So I Bought a Kindle Fire


There have been two firmware updates for the Fire so far, and the first one (6.1) supposedly improves the UI performance a great deal. That's probably why it's running better for you now-- the difference is supposed to be very noticeable.


Wasn't 6.1 the day-one patch that auto-installed on release two weeks ago?

6.2 was released yesterday and apparently removes the ability to easily root the device.


The more I use the Fire for everyday tasks the more I am convinced that it is the size that keeps my iPad2 collecting dust. Yea, the apps work and it is nice and everything, but I am also certain that if there was a seven inch iPad, I'd be all over that.


Why is this? Because it's easier to hold? Because it fits in a pocket?

The problem is Apple sells the iPod Touch for about $180 and that's half the size of the Fire. Given Apple's profit padding they'd probably want $299 for an iPad the size of the Fire. And we may have a 9" Fire for that price next year.


FWIW, I have both a Nook Tablet and an iPad and I much prefer the bigger size of the iPad for browsing. I use the tablet for reading and occasional checking of the weather while laying in bed.


I use my tablet as a notebook (paper) replacement. For that it is much easier for me to use in widescreen than the iPad, I can type more effectively with the smaller size, and it is easier to maneuver. I also read with it and my biggest complaint going from Kindle 2 to iPad is that it is sooo much heavier. The Fire is also heavier, but not by quite as much.

I actually use the web browser in the Fire a lot more than I did the iPad. Not sure why, but I have no problem surfing various sites in widescreen mode on the Fire. Maybe the weight makes it easier for me, not sure.

I haven't really used Netflix on the Fire much, but I didn't really use it much on the iPad either.

I would pay a premium over the Fire to get a seven inch iPad. The Fire with my leather cover is about the same size as my old planner, so maybe that has something to do with it.


For me it's the opposite - I love the Fire's size because it's perfect to read web sites in portrait mode. Especially the mobile Google Reader site.


(gah double-post!)


Not really profit padding when Amazon is selling for a loss with some really, really cheap barebones hardware, is it?


This is why Amazon can and will sell these things at a loss.


"Amazon's $199 Kindle Fire costs $201.70 to build, report says"

That is not much of a loss really.


I just googled it, and while these things are never 100% accurate, one estimate is that the iPad costs Apple about $325. So selling at $499 is close to a 50% margin. So yeah, I think Apple builds in a very healthy profit. That seems to be their business model.


That is 35%, not 50%. Their profit margins in their reports indicate 30%. So what is wrong with that?


This is me. Getting something cheap, no taxes, and with free two-day shipping (and only $3.99 for next day) has changed my shopping habits. I even ordered something and it showed up at my door on a Saturday - didn't even know that was possible. I check Amazon first when I want to purchase something. Just bought a new Logitech K360 wireless keyboard from them on Sunday, showed up today.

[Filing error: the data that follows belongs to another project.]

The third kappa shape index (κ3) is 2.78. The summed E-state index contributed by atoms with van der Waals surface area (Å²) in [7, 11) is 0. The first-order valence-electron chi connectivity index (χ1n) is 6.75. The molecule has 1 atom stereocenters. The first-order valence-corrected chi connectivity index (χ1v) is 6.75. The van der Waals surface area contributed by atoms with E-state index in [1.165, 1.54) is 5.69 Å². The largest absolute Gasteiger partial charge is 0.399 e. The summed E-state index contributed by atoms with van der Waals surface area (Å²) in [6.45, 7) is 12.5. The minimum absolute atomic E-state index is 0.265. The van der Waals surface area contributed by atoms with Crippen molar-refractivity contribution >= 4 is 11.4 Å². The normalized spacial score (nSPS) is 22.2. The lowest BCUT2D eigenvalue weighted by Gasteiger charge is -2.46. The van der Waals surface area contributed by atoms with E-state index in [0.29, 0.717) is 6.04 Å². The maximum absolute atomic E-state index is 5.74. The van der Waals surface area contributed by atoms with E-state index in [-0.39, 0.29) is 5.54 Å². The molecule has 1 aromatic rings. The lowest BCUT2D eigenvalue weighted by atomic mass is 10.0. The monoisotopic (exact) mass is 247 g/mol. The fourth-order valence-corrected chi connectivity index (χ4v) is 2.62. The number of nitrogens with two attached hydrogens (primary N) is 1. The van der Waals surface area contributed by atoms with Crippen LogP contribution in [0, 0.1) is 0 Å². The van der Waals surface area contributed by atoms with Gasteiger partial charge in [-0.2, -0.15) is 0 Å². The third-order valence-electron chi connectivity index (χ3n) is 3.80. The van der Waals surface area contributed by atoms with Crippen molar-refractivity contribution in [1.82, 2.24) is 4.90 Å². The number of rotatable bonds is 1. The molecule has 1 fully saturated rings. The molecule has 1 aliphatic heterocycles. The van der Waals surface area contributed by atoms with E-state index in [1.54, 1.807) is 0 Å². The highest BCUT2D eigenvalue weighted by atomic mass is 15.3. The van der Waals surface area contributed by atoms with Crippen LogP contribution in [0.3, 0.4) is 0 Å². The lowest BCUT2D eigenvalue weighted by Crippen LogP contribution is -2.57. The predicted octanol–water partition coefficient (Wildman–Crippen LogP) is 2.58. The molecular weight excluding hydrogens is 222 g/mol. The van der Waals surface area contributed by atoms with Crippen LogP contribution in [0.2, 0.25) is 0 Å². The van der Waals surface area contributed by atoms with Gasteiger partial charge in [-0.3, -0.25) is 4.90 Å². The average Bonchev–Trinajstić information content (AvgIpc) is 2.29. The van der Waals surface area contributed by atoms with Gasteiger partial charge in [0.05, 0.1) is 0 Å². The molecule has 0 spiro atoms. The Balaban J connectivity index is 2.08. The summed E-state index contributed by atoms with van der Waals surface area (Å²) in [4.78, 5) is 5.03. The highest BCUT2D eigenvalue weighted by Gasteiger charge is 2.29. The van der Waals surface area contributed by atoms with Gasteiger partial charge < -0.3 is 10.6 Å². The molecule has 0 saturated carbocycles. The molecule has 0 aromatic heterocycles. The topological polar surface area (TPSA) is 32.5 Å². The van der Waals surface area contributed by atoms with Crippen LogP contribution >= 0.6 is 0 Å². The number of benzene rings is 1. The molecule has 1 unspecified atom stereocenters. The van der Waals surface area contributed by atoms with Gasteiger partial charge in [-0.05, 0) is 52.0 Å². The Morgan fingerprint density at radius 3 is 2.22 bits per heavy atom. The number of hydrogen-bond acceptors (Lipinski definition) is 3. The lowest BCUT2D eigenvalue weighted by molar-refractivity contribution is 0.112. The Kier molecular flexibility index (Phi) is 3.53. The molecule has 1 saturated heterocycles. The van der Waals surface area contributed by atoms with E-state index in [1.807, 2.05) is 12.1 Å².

There's nothing wrong with it. There's nothing wrong with a 70% profit margin either, as long as it's not something vital, like medicine. Consumers have the right to choose.

What I was getting at is that if Apple tried to compete on price with Amazon, they would have a tough time under their current business model. I'm neither condemning nor condoning either Amazon's or Apple's business models, merely speculating about how Apple might have difficulty competing on price with the Fire if Apple came out with a 7" tablet.

Also, I guess I'm bad at math, but if you buy something at $10 and mark it up 50%, what does that mean your selling price is?


Me being a complete idiot. :)

But yeah, I would take the 30% margin they report to shareholders as the real margin.


Margin and markup are two different rhings - margin is the difference in price and cost divided by the price while markup is divided by the cost. So Nawid A was right and Mark was just using the wrong term.


Cost of goods estimates always need to be taken with a grain of salt. Actual numbers are highly proprietary. Especially in the case of Apple, where they throw down billions of dollars in hard cash up-front to ensure dedicated capacity and negotiating weight.

This has become painfully obvious in the tablet arena. Apple maintaining price parity with the competition results in a hefty profit margin advantage for Apple.

I wouldn't be surprised if some of the Android tablet makers are making less money per device in profit than they are paying Microsoft for patent royalties. From what I understand about what Microsoft has been doing, I'm really rooting for B&N's epic multi-pronged legal battle.


Doesn't surprise me I got the terms wrong.

Anyway, the relevant point is that Apple's business model is to make a healthy profit per unit sold, and Amazon's model seems to be to sell the unit at cost and make the profit on selling goods through the device. That gives Amazon a pricing advantage. Apple, of course, has other advantages that may offset that. It's likely that a lot of Fire owners might have opted for a $299 7" iPad if one was available.

It's good to have some tablet competition at least. Maybe we will see a lower price for the current iPad 2 when the iPad 3 launches.


I'm betting this is what's going to happen. $399 iPad 2.